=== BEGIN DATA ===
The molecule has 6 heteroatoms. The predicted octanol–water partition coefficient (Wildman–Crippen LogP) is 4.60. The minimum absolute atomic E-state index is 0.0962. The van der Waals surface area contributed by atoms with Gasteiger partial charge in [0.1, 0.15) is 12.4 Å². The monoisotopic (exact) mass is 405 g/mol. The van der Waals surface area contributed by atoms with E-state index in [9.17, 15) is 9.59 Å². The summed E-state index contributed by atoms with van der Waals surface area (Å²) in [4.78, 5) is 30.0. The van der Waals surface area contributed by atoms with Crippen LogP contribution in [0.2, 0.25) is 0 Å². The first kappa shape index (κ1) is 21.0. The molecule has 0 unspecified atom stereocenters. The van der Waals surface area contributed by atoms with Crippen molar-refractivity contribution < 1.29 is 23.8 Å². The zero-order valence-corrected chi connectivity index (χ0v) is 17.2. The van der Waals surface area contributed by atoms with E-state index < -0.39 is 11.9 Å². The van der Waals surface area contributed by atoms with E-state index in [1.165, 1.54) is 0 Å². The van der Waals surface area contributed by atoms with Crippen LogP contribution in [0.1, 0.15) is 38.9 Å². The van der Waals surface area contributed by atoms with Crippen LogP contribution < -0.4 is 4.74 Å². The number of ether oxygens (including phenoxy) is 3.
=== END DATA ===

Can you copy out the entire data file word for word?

The molecule has 6 heteroatoms. The predicted octanol–water partition coefficient (Wildman–Crippen LogP) is 4.60. The minimum absolute atomic E-state index is 0.0962. The van der Waals surface area contributed by atoms with Gasteiger partial charge in [0.1, 0.15) is 12.4 Å². The monoisotopic (exact) mass is 405 g/mol. The van der Waals surface area contributed by atoms with E-state index in [9.17, 15) is 9.59 Å². The summed E-state index contributed by atoms with van der Waals surface area (Å²) in [4.78, 5) is 30.0. The van der Waals surface area contributed by atoms with Crippen LogP contribution in [0.2, 0.25) is 0 Å². The first kappa shape index (κ1) is 21.0. The molecule has 0 unspecified atom stereocenters. The van der Waals surface area contributed by atoms with Crippen molar-refractivity contribution < 1.29 is 23.8 Å². The zero-order valence-corrected chi connectivity index (χ0v) is 17.2. The van der Waals surface area contributed by atoms with E-state index < -0.39 is 11.9 Å². The van der Waals surface area contributed by atoms with E-state index in [1.165, 1.54) is 0 Å². The van der Waals surface area contributed by atoms with Crippen LogP contribution in [0.1, 0.15) is 38.9 Å². The van der Waals surface area contributed by atoms with Crippen LogP contribution < -0.4 is 4.74 Å². The number of ether oxygens (including phenoxy) is 3.